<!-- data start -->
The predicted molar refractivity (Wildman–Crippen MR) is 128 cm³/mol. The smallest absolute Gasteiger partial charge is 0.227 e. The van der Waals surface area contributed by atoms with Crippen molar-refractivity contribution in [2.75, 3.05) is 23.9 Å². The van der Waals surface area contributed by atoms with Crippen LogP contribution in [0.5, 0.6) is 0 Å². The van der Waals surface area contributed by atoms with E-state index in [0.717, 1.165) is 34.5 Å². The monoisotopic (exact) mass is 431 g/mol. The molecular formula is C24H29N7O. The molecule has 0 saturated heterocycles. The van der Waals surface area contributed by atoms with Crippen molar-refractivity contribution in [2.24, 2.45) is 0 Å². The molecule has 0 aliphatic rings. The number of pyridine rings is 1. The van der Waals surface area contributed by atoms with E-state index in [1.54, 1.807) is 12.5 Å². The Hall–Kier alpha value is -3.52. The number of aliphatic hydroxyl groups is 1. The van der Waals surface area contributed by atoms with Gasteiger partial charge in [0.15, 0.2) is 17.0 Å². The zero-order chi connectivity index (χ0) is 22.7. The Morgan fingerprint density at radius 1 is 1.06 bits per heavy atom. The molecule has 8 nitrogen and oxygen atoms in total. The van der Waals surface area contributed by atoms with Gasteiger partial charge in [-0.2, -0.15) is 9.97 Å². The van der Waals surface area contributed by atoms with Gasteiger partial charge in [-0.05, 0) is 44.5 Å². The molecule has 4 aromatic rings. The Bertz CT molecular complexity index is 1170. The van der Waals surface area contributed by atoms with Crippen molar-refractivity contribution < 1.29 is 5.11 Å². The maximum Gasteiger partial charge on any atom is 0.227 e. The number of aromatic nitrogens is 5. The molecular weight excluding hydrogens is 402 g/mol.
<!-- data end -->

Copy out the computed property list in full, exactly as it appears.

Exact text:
The predicted molar refractivity (Wildman–Crippen MR) is 128 cm³/mol. The smallest absolute Gasteiger partial charge is 0.227 e. The van der Waals surface area contributed by atoms with Crippen molar-refractivity contribution in [2.75, 3.05) is 23.9 Å². The van der Waals surface area contributed by atoms with Crippen LogP contribution in [0.5, 0.6) is 0 Å². The van der Waals surface area contributed by atoms with E-state index in [0.717, 1.165) is 34.5 Å². The monoisotopic (exact) mass is 431 g/mol. The molecular formula is C24H29N7O. The molecule has 0 saturated heterocycles. The van der Waals surface area contributed by atoms with Crippen molar-refractivity contribution in [2.24, 2.45) is 0 Å². The molecule has 0 aliphatic rings. The number of pyridine rings is 1. The van der Waals surface area contributed by atoms with E-state index in [1.54, 1.807) is 12.5 Å². The Hall–Kier alpha value is -3.52. The number of aliphatic hydroxyl groups is 1. The van der Waals surface area contributed by atoms with Gasteiger partial charge in [0.15, 0.2) is 17.0 Å². The zero-order chi connectivity index (χ0) is 22.7. The Morgan fingerprint density at radius 1 is 1.06 bits per heavy atom. The molecule has 8 nitrogen and oxygen atoms in total. The van der Waals surface area contributed by atoms with Gasteiger partial charge in [-0.2, -0.15) is 9.97 Å². The van der Waals surface area contributed by atoms with Gasteiger partial charge in [-0.05, 0) is 44.5 Å². The molecule has 4 aromatic rings. The Bertz CT molecular complexity index is 1170. The van der Waals surface area contributed by atoms with Crippen molar-refractivity contribution < 1.29 is 5.11 Å². The maximum Gasteiger partial charge on any atom is 0.227 e. The number of aromatic nitrogens is 5. The molecular weight excluding hydrogens is 402 g/mol.